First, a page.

Thailand is blessed with very rich waters in terms of flora and fauna. From the Gulf of Thailand to the Andaman Sea, Thai waters shelter plenty of different species of corals, fish, sharks, rays, and almost every other class of marine creature you can name.
Thai waters have great diversity when it comes to Elasmobranchs (rays and sharks family). Currently, 64 species of sharks are registered as resident in Thai waters. In terms of rays, a whopping 71 species have been recorded as resident or regular visitors to Thai waters. Not all of these rays will be encountered by divers or snorkelers, since most of them are pelagic species and live out at sea, away from the regular diving and snorkeling sites. Luckily there are plenty of rays that live inshore and on coral reefs regularly visited by divers, so there are plenty of opportunities to encounter many species of rays while underwater.
You can have alook at statistic report of CITIES of shark and rays in Thailand.
There are two species of mantas, M. birostris which can reach up to 7m in fin span, and its much smaller (relatively) cousin M. alfredi which grows up to 5.5 metres in span. These gentle giants can regularly be seen during plankton blooms, where they swim open-mouthed to filter the water’s particles and plankton for food. Both species, although listed as vulnerable by the International Union for Conversion of Nature (IUCN), can regularly be encountered in Thai waters. However, do not expect to see the super large individuals in Thai waters, with most encounters being with individuals who are much smaller than the maximum size for these rays. For the giant oceanic Manta rays The best dive spot for sighting is Koh Bon in the Similan marine park.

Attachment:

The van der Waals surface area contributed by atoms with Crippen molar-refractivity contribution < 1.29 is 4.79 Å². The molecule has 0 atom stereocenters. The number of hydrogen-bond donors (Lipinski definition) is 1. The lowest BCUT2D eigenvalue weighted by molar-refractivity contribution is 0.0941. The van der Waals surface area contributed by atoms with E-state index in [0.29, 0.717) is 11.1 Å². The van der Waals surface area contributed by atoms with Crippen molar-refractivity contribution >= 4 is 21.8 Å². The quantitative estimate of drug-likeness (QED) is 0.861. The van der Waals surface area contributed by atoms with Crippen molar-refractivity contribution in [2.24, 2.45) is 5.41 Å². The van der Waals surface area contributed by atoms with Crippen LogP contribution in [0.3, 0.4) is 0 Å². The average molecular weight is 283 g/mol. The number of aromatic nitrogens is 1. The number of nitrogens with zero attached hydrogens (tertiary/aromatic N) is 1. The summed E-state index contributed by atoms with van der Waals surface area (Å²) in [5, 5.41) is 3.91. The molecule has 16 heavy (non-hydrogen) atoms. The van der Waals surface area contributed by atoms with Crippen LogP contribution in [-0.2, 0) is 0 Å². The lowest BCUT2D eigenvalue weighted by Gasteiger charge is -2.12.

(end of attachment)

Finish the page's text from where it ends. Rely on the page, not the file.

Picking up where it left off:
Check also the protection organisation: Manta Trust
The Spotted Eagle Ray (Aetobatus narinari) can be encountered on several reefs in Thai waters; they live at depths of up to 80 metres, and feed on molluscs and small invertebrates. The typical encounter with one of these magnificent creature is a fly be, since they do not generally stay around performing circles in the current like their bigger cousins the Manta Rays. Encounters are brief affairs as the rays are normally travelling from one location to another. The Spotted Eagle Ray is considered near-threatened around the world, and is actually a protected species in several countries including Australia. Find more about the eagle ray at: Eagle ray behavior and habitat
This relatively rare species can be encountered in Thai waters up to a depth of 90 meters. It is very unique and looks much more like a shark than the classic ovoid body shape of a ray. The distinctive feature of the Bowmouth Guitarfish, which gives it its name, is its W-shaped mouth. There are prominent ridges on the animals’ head and back that give it a distinctive appearance. The Bowmouth Guitarfish are usually found lying on the seafloor, and are classified as vulnerable by the IUCN.
The Blue-spotted Stingray (Neotrygon kuhlii) is one of the rays’ divers will be most familiar with, since they are regularly encountered on tropical reefs around the world and Thailand is no exception. They are relatively small with the largest specimens reaching about 45 cm in diameter. It is often confused with the Blue-spotted Ribbon-tail Stingray, since both have the same color pattern of a sandy/grey colored body and blue spots. The main difference between both species is the shape of their body disk, with the Ribbon-tail Ray having a circular-shaped disk, and the regular Blue-spotted Stingray having much more of a diamond-shaped body disk. These rays are some of the most common rays you will encounter while diving in Thailand.
The Whiptail Stingray is one of the bigger rays that divers will encounter while diving on reefs in Thailand. This relatively large ray has a body disk that can reach around 1.5 meter in diameter and can regularly be encountered on sandy patches on coral reefs. They get their name from the multiple venomous barbs present on their tail, which have the effect of making their tail look like a traditional whip with its many threads at the end. The tail stands out since it is normally much longer than the diameter of the body of the animal. They do not use their tails for predation, but only for defense. They consume a diet of mollusks, crabs and other crustaceans that live in the sand patches surrounding coral pinnacles. This species has not been evaluated by the ICUN to determine the health of its population.